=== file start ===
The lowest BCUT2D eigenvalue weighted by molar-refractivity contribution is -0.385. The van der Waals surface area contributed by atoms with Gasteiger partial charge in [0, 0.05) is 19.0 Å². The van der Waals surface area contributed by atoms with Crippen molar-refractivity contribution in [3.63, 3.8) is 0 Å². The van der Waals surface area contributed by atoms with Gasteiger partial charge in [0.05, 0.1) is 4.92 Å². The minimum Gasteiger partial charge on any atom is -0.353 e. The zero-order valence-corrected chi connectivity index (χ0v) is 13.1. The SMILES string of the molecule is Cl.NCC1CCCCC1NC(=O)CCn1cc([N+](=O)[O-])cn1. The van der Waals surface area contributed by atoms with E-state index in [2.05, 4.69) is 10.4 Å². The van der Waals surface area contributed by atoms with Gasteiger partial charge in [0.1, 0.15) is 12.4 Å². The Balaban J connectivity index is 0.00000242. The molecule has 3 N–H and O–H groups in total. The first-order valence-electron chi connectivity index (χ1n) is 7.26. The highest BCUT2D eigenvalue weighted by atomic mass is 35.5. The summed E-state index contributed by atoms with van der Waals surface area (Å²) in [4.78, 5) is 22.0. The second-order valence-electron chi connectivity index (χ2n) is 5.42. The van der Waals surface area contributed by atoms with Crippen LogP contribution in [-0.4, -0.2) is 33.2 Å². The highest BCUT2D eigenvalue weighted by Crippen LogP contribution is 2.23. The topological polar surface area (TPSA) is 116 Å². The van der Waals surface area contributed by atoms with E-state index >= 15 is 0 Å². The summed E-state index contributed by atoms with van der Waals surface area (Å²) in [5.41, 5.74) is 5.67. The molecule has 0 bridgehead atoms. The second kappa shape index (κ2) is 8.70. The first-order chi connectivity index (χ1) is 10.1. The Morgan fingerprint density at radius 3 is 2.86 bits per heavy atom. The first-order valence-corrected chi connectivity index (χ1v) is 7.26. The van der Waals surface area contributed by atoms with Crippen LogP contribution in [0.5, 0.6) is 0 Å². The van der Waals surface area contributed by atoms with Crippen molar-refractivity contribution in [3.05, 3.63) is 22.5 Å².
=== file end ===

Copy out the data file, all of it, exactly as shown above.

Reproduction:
The lowest BCUT2D eigenvalue weighted by molar-refractivity contribution is -0.385. The van der Waals surface area contributed by atoms with Gasteiger partial charge in [0, 0.05) is 19.0 Å². The van der Waals surface area contributed by atoms with Crippen molar-refractivity contribution in [3.63, 3.8) is 0 Å². The van der Waals surface area contributed by atoms with Gasteiger partial charge in [0.05, 0.1) is 4.92 Å². The minimum Gasteiger partial charge on any atom is -0.353 e. The zero-order valence-corrected chi connectivity index (χ0v) is 13.1. The SMILES string of the molecule is Cl.NCC1CCCCC1NC(=O)CCn1cc([N+](=O)[O-])cn1. The van der Waals surface area contributed by atoms with E-state index in [2.05, 4.69) is 10.4 Å². The van der Waals surface area contributed by atoms with Gasteiger partial charge in [0.1, 0.15) is 12.4 Å². The Balaban J connectivity index is 0.00000242. The molecule has 3 N–H and O–H groups in total. The first-order valence-electron chi connectivity index (χ1n) is 7.26. The highest BCUT2D eigenvalue weighted by atomic mass is 35.5. The summed E-state index contributed by atoms with van der Waals surface area (Å²) in [4.78, 5) is 22.0. The second-order valence-electron chi connectivity index (χ2n) is 5.42. The van der Waals surface area contributed by atoms with Crippen LogP contribution in [-0.4, -0.2) is 33.2 Å². The highest BCUT2D eigenvalue weighted by Crippen LogP contribution is 2.23. The topological polar surface area (TPSA) is 116 Å². The van der Waals surface area contributed by atoms with E-state index >= 15 is 0 Å². The summed E-state index contributed by atoms with van der Waals surface area (Å²) in [5.41, 5.74) is 5.67. The molecule has 0 bridgehead atoms. The second kappa shape index (κ2) is 8.70. The first-order chi connectivity index (χ1) is 10.1. The Morgan fingerprint density at radius 3 is 2.86 bits per heavy atom. The first-order valence-corrected chi connectivity index (χ1v) is 7.26. The van der Waals surface area contributed by atoms with Crippen LogP contribution in [0.5, 0.6) is 0 Å². The van der Waals surface area contributed by atoms with Crippen molar-refractivity contribution in [3.05, 3.63) is 22.5 Å².